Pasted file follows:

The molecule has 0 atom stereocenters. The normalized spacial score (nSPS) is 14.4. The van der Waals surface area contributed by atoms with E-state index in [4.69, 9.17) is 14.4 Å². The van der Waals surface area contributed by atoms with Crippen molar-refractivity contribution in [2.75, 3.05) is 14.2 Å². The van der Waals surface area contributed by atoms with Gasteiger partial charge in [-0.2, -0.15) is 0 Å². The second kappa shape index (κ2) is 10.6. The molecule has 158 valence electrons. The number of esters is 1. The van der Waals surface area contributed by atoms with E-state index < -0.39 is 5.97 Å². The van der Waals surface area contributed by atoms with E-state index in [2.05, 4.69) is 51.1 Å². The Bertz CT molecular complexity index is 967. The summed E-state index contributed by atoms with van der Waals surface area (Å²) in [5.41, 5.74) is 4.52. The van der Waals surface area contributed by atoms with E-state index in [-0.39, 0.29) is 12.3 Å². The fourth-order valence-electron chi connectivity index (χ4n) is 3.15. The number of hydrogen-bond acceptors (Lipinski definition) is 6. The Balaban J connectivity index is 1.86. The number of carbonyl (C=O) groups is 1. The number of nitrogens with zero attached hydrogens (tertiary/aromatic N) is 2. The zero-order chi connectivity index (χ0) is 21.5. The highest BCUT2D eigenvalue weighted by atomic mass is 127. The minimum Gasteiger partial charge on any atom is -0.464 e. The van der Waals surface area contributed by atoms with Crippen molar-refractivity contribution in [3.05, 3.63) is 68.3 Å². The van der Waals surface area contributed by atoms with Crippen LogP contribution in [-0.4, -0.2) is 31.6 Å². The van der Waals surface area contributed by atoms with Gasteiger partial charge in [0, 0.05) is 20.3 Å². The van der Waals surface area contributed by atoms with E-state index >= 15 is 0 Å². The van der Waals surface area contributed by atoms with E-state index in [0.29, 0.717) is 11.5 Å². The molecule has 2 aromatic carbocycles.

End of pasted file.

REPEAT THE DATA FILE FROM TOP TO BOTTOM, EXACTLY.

The molecule has 0 atom stereocenters. The normalized spacial score (nSPS) is 14.4. The van der Waals surface area contributed by atoms with E-state index in [4.69, 9.17) is 14.4 Å². The van der Waals surface area contributed by atoms with Crippen molar-refractivity contribution in [2.75, 3.05) is 14.2 Å². The van der Waals surface area contributed by atoms with Gasteiger partial charge in [-0.2, -0.15) is 0 Å². The second kappa shape index (κ2) is 10.6. The molecule has 158 valence electrons. The number of esters is 1. The van der Waals surface area contributed by atoms with E-state index < -0.39 is 5.97 Å². The van der Waals surface area contributed by atoms with E-state index in [2.05, 4.69) is 51.1 Å². The Bertz CT molecular complexity index is 967. The summed E-state index contributed by atoms with van der Waals surface area (Å²) in [5.41, 5.74) is 4.52. The van der Waals surface area contributed by atoms with E-state index in [-0.39, 0.29) is 12.3 Å². The fourth-order valence-electron chi connectivity index (χ4n) is 3.15. The number of hydrogen-bond acceptors (Lipinski definition) is 6. The Balaban J connectivity index is 1.86. The number of carbonyl (C=O) groups is 1. The number of nitrogens with zero attached hydrogens (tertiary/aromatic N) is 2. The zero-order chi connectivity index (χ0) is 21.5. The highest BCUT2D eigenvalue weighted by atomic mass is 127. The minimum Gasteiger partial charge on any atom is -0.464 e. The van der Waals surface area contributed by atoms with Crippen molar-refractivity contribution in [3.05, 3.63) is 68.3 Å². The van der Waals surface area contributed by atoms with Crippen LogP contribution in [-0.4, -0.2) is 31.6 Å². The van der Waals surface area contributed by atoms with Gasteiger partial charge in [0, 0.05) is 20.3 Å². The van der Waals surface area contributed by atoms with E-state index >= 15 is 0 Å². The van der Waals surface area contributed by atoms with E-state index in [0.29, 0.717) is 11.5 Å². The molecule has 2 aromatic carbocycles.